Do you often find yourself living for the weekend and counting down to your next vacation? Does every week inevitably start with the Sunday Scaries followed by the worst case of the Mondays ever? If you answered yes to either of these questions, you probably know that is no way to live. So, let me ask you one other little (HUGE) question: What if you were able to create a life you don’t need a vacation from? A life where vacations are a bonus, not an escape or a necessity in order to function.
Are you and your to do list in a relationship that could best be described as, “It’s complicated?” Or perhaps you’re in a serious LTR…? As recovering perfectionists, it’s so easy for us to fall into the trap of equating our worthiness with how much stuff we can get done in a day. I mean, what could be more rewarding than checking tasks off our lists, right??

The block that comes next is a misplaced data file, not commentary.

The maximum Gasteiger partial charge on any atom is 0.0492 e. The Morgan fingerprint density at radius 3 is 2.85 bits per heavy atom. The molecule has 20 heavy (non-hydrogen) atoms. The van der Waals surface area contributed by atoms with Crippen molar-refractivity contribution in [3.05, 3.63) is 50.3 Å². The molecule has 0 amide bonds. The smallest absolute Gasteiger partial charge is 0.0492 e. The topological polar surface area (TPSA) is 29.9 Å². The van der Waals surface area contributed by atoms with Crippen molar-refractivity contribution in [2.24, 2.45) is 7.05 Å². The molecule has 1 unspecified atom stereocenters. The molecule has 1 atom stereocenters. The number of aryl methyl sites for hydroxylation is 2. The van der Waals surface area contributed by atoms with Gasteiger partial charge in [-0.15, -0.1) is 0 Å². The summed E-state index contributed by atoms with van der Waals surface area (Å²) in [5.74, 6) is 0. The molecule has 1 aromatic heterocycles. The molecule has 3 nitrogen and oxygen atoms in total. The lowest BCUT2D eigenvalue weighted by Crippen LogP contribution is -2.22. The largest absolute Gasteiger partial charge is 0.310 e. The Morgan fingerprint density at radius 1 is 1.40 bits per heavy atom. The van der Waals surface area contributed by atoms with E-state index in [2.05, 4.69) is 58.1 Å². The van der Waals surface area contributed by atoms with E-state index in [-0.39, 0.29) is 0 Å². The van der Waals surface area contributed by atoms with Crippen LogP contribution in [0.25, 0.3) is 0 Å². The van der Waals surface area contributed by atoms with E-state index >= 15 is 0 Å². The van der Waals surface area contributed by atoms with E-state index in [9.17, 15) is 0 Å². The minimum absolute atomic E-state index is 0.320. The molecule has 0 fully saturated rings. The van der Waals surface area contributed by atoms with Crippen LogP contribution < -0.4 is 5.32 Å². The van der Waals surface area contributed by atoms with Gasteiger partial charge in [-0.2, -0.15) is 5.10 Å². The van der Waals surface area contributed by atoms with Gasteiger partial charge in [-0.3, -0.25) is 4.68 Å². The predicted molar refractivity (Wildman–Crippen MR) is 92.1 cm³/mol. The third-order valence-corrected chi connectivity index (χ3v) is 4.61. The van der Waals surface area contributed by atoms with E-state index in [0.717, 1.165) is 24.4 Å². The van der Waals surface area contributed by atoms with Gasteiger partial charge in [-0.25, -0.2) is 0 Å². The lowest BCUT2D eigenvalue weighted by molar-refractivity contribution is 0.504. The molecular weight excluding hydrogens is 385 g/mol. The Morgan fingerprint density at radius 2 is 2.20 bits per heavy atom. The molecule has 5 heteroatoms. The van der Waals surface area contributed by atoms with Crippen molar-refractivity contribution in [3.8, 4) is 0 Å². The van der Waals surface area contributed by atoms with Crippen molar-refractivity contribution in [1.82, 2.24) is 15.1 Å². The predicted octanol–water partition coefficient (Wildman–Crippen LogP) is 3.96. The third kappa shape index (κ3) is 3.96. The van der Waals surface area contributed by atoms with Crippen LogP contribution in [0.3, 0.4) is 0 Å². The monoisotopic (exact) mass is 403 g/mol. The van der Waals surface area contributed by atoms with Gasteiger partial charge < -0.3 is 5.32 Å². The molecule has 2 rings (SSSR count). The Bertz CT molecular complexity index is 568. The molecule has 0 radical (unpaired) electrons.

Being ourselves can be hard enough in real life, so what hope do we have of pulling off a concept as loaded as authenticity online? In a space where we’re able to construct every aspect of ourselves, how do we resist the pull to smooth out the rough edges, blur the blemishes, and try to look perfect?